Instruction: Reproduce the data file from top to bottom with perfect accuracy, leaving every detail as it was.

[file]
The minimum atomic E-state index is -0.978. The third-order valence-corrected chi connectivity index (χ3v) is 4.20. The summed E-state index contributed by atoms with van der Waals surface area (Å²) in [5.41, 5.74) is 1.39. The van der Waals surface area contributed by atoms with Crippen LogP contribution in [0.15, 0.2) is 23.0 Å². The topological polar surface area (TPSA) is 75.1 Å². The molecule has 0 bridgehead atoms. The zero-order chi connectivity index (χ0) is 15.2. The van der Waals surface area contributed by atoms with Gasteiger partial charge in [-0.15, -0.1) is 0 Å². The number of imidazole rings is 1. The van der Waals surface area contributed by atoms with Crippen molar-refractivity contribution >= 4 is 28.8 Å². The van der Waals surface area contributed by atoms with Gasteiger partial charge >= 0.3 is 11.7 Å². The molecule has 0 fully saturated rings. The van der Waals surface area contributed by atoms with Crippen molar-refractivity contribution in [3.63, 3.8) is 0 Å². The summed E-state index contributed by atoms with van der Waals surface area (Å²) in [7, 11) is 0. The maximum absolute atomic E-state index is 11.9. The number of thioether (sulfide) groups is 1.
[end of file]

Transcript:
The minimum atomic E-state index is -0.978. The third-order valence-corrected chi connectivity index (χ3v) is 4.20. The summed E-state index contributed by atoms with van der Waals surface area (Å²) in [5.41, 5.74) is 1.39. The van der Waals surface area contributed by atoms with Crippen LogP contribution in [0.15, 0.2) is 23.0 Å². The topological polar surface area (TPSA) is 75.1 Å². The molecule has 0 bridgehead atoms. The zero-order chi connectivity index (χ0) is 15.2. The van der Waals surface area contributed by atoms with Gasteiger partial charge in [-0.15, -0.1) is 0 Å². The number of imidazole rings is 1. The van der Waals surface area contributed by atoms with Crippen molar-refractivity contribution >= 4 is 28.8 Å². The van der Waals surface area contributed by atoms with Gasteiger partial charge >= 0.3 is 11.7 Å². The molecule has 0 fully saturated rings. The van der Waals surface area contributed by atoms with Crippen molar-refractivity contribution in [3.63, 3.8) is 0 Å². The summed E-state index contributed by atoms with van der Waals surface area (Å²) in [7, 11) is 0. The maximum absolute atomic E-state index is 11.9. The number of thioether (sulfide) groups is 1.